The bishops should welcome the Pope's motu proprio
It is depressing to hear reports that Cardinal Cormac MurphyO'Connor has written to the Vatican on behalf of the Bishops of England and Wales arguing against greater freedom for the celebration of the Old Roman Rite of Mass in this country. The bishops generally regard "diversity" as a very good thing; why, then are they against a diversification that the Pope himself strongly favours, and seems almost certain to authorise in the form of a motu proprio?
It is time for some fresh thinking on the subject of the pre-Vatican H Latin Mass. Perhaps the first thing we need to do is stop using the phrase "Tridentine" all the time. It is true that the 16thcentury Rite of St Pius X was influenced by the Council of Trent. But Trent did little more than remove late-medieval padding from the missal. And the revisions to the Roman Rite continued right up until 1962.
Something else we need to stop saying is that, in the Old Rite, the priest says Mass "with his back to the people". That is a loaded phrase that gives entirely the wrong impression. During the Canon of the Old Roman Rite, the priest and people face the same way, eastwards towards the rising sun of Christ. This is a gesture of profound symbolism that many liturgists would like to see incorporated into the New Rite.
The Traditional Rite is not a ceremony that, by historical accident, the Church adopted for four centuries. It is the Mass, and therefore timeless. Likewise, the New Rite is not a product of the 1960s. It is the Mass, and also timeless.
We live in an age in which most Catholics are more comfortable with hearing most of the Mass in their own language: we see no problem with that, and welcome Pope Benedict's suggestion that, at the main Sunday Mass in most parishes. the Kyrie, Gloria, Credo, Sanctus and Agnus Dei should be said in Greek and Latin, while the rest is in the vernacular. Also, the dignified celebration . of the New Rite in Latin can be appropriate and inspiring.
What we must get away from is the notion that the Old Rite (or Classical Rite, as more and more people are calling it) is somehow exotic — a forbidden pleasure enjoyed by people whose preference for it is an indication of general weirdness. This is the unspoken prejudice of many bishops of England and Wales, and it is increasingly unjustified. Although some traditionalists have undoubtedly behaved in a rather sour and disrespectful manner in the past, such rudeness is increasingly rare.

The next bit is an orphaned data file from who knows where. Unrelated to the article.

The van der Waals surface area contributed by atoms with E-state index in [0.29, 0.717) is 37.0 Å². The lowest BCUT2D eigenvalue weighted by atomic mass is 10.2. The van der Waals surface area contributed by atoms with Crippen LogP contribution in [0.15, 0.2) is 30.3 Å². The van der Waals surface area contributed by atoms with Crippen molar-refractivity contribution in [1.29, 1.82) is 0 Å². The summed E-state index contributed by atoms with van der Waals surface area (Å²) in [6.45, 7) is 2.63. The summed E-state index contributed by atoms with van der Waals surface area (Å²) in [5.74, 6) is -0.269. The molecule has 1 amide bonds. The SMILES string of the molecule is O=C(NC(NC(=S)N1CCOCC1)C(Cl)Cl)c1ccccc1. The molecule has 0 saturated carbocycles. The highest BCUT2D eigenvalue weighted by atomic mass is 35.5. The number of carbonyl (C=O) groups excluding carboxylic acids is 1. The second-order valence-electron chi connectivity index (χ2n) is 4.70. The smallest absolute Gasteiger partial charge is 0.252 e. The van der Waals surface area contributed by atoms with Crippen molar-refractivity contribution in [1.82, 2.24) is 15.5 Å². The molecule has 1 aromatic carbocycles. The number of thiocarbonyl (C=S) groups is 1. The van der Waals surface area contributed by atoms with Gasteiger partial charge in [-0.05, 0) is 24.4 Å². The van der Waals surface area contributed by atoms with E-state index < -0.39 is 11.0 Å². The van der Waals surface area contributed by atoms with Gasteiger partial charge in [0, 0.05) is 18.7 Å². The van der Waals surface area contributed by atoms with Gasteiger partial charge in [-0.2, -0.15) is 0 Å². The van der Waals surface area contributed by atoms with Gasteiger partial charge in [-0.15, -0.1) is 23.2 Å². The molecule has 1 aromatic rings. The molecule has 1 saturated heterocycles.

Many liberal Catholics will privately admit that they misread Joseph Ratzinger: that the caricature of him as an intolerant reactionary was inaccurate. Likewise, liberals need to understand that their image of Catholics who prefer the Old Rite is a caricature: support for traditional liturgy has broadened and deepened in recent years. The Pope's motu proprio is the right response to this change; the bishops should welcome it when it appears.
The next St Francis of Assisi
Next time you wander through the streets of your home town on a Saturday evening, weaving between drunken and brawling louts, bear this thought in mind: that young man sprawling on pavement might just be the next St Francis of Assisi.
In his masterful speech to young people in Assisi last Sunday, Benedict XVI presented the saint as an early medieval prototype of the British yob. Francis, the Pope explained, was a cheerfully dissolute young man who hung around Assisi day and night, scandalising the town's upright citizens with his carousing.
Like British yobs who spend hundreds of pounds on the latest trainers, Francis bought the most expensive clothes in order to maintain his position as one of the best-dressed young men in Assisi. No doubt his friends would have sniggered if someone had told them then that Francis would be associated forever in history with poverty and asceticism.
The Pope reminded his audience that Francis did not become a saint overnight. His spiritual awakening was slow and difficult, and he experienced plenty of disappointments on the way. If the wayward Francis could find truth and purpose in a personal relationship with Jesus Christ, Benedict XVI told the young people, then so could anybody.
We should never write off our young people — both inside and outside the Church. Each of them has the potential to be one of the greatest saints of all time. Even if, for now, they might be content to spend their weekends marauding down the high street.